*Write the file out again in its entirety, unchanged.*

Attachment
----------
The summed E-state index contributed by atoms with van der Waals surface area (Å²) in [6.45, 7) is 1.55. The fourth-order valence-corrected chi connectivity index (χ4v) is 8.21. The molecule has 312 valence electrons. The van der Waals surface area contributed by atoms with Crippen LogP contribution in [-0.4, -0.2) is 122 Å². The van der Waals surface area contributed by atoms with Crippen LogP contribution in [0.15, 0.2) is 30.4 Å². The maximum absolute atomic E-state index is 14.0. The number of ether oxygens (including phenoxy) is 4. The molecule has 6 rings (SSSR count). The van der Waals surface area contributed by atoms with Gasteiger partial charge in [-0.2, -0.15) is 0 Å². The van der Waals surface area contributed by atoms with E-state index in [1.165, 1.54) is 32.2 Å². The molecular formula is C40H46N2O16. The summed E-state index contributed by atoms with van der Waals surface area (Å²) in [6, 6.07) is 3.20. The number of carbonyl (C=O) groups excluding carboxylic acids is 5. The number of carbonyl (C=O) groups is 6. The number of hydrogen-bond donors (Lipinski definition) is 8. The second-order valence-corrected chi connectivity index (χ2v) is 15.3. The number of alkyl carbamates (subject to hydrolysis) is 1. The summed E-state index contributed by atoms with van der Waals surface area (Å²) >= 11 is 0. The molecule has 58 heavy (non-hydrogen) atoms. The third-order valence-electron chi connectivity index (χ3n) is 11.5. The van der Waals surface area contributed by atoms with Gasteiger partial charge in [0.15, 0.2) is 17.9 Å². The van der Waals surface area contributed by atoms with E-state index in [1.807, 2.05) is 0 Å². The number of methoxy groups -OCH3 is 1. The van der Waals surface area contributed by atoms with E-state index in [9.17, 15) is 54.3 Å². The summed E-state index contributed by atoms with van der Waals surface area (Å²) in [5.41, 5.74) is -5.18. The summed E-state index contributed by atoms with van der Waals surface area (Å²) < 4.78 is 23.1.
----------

The summed E-state index contributed by atoms with van der Waals surface area (Å²) in [6.45, 7) is 1.55. The fourth-order valence-corrected chi connectivity index (χ4v) is 8.21. The molecule has 312 valence electrons. The van der Waals surface area contributed by atoms with Crippen LogP contribution in [-0.4, -0.2) is 122 Å². The van der Waals surface area contributed by atoms with Crippen LogP contribution in [0.15, 0.2) is 30.4 Å². The maximum absolute atomic E-state index is 14.0. The number of ether oxygens (including phenoxy) is 4. The molecule has 6 rings (SSSR count). The van der Waals surface area contributed by atoms with Gasteiger partial charge in [-0.2, -0.15) is 0 Å². The van der Waals surface area contributed by atoms with E-state index in [1.165, 1.54) is 32.2 Å². The molecular formula is C40H46N2O16. The summed E-state index contributed by atoms with van der Waals surface area (Å²) in [6, 6.07) is 3.20. The number of carbonyl (C=O) groups excluding carboxylic acids is 5. The number of carbonyl (C=O) groups is 6. The number of hydrogen-bond donors (Lipinski definition) is 8. The second-order valence-corrected chi connectivity index (χ2v) is 15.3. The number of alkyl carbamates (subject to hydrolysis) is 1. The summed E-state index contributed by atoms with van der Waals surface area (Å²) >= 11 is 0. The molecule has 58 heavy (non-hydrogen) atoms. The third-order valence-electron chi connectivity index (χ3n) is 11.5. The van der Waals surface area contributed by atoms with Gasteiger partial charge in [0.15, 0.2) is 17.9 Å². The van der Waals surface area contributed by atoms with E-state index in [1.807, 2.05) is 0 Å². The number of methoxy groups -OCH3 is 1. The van der Waals surface area contributed by atoms with E-state index in [9.17, 15) is 54.3 Å². The summed E-state index contributed by atoms with van der Waals surface area (Å²) in [5.41, 5.74) is -5.18. The summed E-state index contributed by atoms with van der Waals surface area (Å²) < 4.78 is 23.1.